Farm Sanctuary: Changing Hearts and Minds about Animals and Food by Gene Baur, and The Lucky Ones: My Passionate Fight for Farm Animals by Jenny Brown and Gretchen Primack, are both written by founders of farm sanctuaries that shelter members of livestock and poultry species rescued from slaughter.  Both books combine autobiography with advocacy, describing the different paths by which Baur and Brown each became vegans, the founders and directors of farm sanctuaries, and best-selling authors.  Baur began by rescuing downed animals at slaughter facilities, and has led numerous campaigns to improve conditions of animals being processed for food.  Brown was a videographer who decided to make the farm sanctuary her career after filming at stockyards.

Both animal rights and animal welfare proponents find factory farms and CAFOs abhorrent.  The remedy, from a strict animal rights position, is to stop killing and eating animals.  The welfare position is to treat farm animals more compassionately.  Nicolette Hahn Niman’s Righteous Porkchop: Finding a Life and Good Food beyond Factory Farms describes the author’s work as an environmental attorney documenting the abuses of factory hog farming.  The author married Bill Niman, the founder of Niman Ranch, which produces meat from livestock raised by “humane” and “sustainable” methods.  An academic approach to the theme of compassionate and sustainable farming can be found in The Future of Animal Farming: Renewing the Ancient Contract, edited by Marian Stamp Dawkins and Roland Bonney.  Essays by notable contributors, including Temple Grandin and Mary Midgley, explore how the business of raising large numbers of animals for food can be conducted with less harm to animals, humans, and the environment.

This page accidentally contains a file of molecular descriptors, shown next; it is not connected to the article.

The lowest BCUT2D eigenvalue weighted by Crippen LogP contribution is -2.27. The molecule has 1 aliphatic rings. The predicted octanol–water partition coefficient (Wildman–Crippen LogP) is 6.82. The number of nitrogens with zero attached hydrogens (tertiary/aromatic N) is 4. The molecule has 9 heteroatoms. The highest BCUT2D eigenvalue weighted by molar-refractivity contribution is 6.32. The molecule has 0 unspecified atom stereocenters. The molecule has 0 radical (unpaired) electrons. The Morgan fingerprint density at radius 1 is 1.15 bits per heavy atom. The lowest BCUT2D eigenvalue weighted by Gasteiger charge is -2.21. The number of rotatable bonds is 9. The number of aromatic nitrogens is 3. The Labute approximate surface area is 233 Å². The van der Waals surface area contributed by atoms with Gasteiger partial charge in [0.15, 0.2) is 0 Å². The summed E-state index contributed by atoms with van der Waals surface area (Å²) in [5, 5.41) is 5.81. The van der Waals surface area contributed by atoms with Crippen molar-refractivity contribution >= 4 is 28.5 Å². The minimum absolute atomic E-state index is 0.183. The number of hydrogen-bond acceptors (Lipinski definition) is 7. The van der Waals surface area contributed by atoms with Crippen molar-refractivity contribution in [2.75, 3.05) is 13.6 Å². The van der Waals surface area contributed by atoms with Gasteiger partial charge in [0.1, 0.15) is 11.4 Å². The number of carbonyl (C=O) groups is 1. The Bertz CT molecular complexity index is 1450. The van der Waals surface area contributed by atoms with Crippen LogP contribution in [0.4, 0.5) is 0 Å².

Animals Make Us Human: Creating the Best Life for Animals, by Temple Grandin and Catherine Johnson, interprets behavioral cues of animals to help human handlers better understand animal emotions and preferences.  Animals in various settings, including home companions and zoo animals, are considered, with an emphasis on poultry and hoofed livestock.  Grandin’s colleague Bernard Rollin is the author of An Introduction to Veterinary Medical Ethics, which includes more than one hundred actual cases presenting ethical dilemmas that arise in the practice.  Philosopher Rod Preece has written numerous books on the intellectual background of animal ethics.  In Sins of the Flesh: A History of Ethical Vegetarian Thought, Preece combines meticulous scholarship with skilled storytelling to present an engrossing narrative with a vast historical sweep, from prehistoric to contemporary times.  Tristram Stuart’s The Bloodless Revolution: A Cultural History of Vegetarianism from 1600 to Modern Times complements Preece’s work with an intensive immersion into British and European vegetarianism in recent centuries.  Stuart provides accounts of the vegetarian inclinations of Gandhi, Hitler, Shelley, Thoreau, and other notables. 

Works Cited